Learning how to manage your money effectively is a key life skill. If you want to build your wealth, it’s important to start from a solid foundation of financial sense.
While you will already have these necessary skills, you may have loved ones who don’t. According to the National Student Money Survey, 71% of respondents said they wish that they’d received better financial education when they were younger.
If you want your loved ones to know how to manage money once they’re old enough to fly the nest, there are a few things you can do to help them. Here are three useful financial lessons to teach them.
1. The importance of developing good saving habits
If you want to instil good financial habits, one of the most important lessons that you can teach your younger relatives is the importance of saving money for a rainy day.
While something as simple as a piggy bank can be a great way to introduce young children to the concept, when they get a bit older, you may also want to consider something a bit more sophisticated.
Setting up a junior savings account on behalf of your child can be a great way to encourage good habits and build their financial knowledge. You could also help them to pick an account, which would give you an opportunity to explain aspects of saving such as what the interest rate is. Junior savings accounts tend to attract a better rate than those for adults and they could monitor the rate and let you know if it changes.
Once it’s set up, it can be a good idea to talk to them about how much of their pocket money they’d like to save each month and how much is available to spend.
Once they get a bit older and get their own phone, you may want to introduce them to apps such as RoosterMoney, which can teach them more about managing their money. This allows them to transfer pocket money and set savings goals so they can see the benefits and rewards of saving.
2. How to budget effectively
Another useful skill to teach younger family members is how to budget effectively, as this is one of the cornerstones of sensible financial planning.
This can also be particularly useful if your loved ones may one day go to university. According to the National Student Money Survey, 1 in 10 of the respondents said they had never budgeted before leaving home.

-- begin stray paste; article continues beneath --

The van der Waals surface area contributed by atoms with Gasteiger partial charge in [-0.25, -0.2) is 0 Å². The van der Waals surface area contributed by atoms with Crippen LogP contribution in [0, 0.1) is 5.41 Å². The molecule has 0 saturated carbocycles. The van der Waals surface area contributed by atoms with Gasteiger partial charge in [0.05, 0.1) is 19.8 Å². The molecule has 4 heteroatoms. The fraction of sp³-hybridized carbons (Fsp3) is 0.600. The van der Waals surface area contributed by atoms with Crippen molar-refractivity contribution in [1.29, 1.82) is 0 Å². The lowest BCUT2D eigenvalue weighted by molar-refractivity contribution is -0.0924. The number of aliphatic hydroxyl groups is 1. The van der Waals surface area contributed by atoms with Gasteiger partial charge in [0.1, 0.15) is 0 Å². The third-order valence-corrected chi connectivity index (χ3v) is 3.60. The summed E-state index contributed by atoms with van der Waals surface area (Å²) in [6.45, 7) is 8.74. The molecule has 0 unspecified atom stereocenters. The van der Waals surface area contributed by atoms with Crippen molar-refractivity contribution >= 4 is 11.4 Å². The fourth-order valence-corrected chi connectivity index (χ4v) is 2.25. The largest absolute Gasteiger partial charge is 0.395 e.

Many of us have experienced how growing children (and especially teenagers) are never full, which is why food can be one of the easiest ways to teach lessons about budgeting.
One example is to make a snack list for your weekly shop and letting your younger relatives pick which items they want within a budget. You can also use this method to encourage healthy eating by making a piece of fruit cheaper and junk food more expensive.
When they get a bit older, you can also get them involved in meal planning and preparation. Not only is knowing how to cook a useful skill for any child to learn, but it can also teach them important lessons about budgeting and substitution.
3. How overdrafts and credit work
As your loved ones get a bit older, you may want to start teaching them more complicated lessons about managing their money. Explaining to them about overdrafts and credit can be useful, as it may prevent them making costly mistakes.
It can be easy, especially for younger people, to view the overdraft as essentially free money. This is particularly true for students, who often benefit from 0% interest on their overdrafts.
Of course, this isn’t the case and that’s why it’s important to teach your loved ones that an overdraft should only be relied upon as a last resort. If they fall too deep into their overdrafts, they may rack up hefty charges.
Another important lesson can be how to use credit effectively. While many young adults don’t feel the need to get a credit card as soon as they are eligible, it can still be helpful for them to know more about how they work.
Credit can be useful, such as when making large purchases, it can also have potential downsides too. Getting too deep into debt is an obvious one but relying on credit can also leave them open to one major problem – the risk of missing payments.
If they do, it could harm their credit score. This would seriously impact their financial wellbeing and could make it more difficult to purchase a home later in life.
Sitting down with your loved ones and explaining to them the risks of relying on credit can help them avoid running into problems later on.
No matter what stage of life you’re at, there are always financial lessons that you can learn. If you have questions about your or your family’s financial affairs, get in touch. Please email firstname.lastname@example.org or call us on 0117 214 0870.Back to Our Insights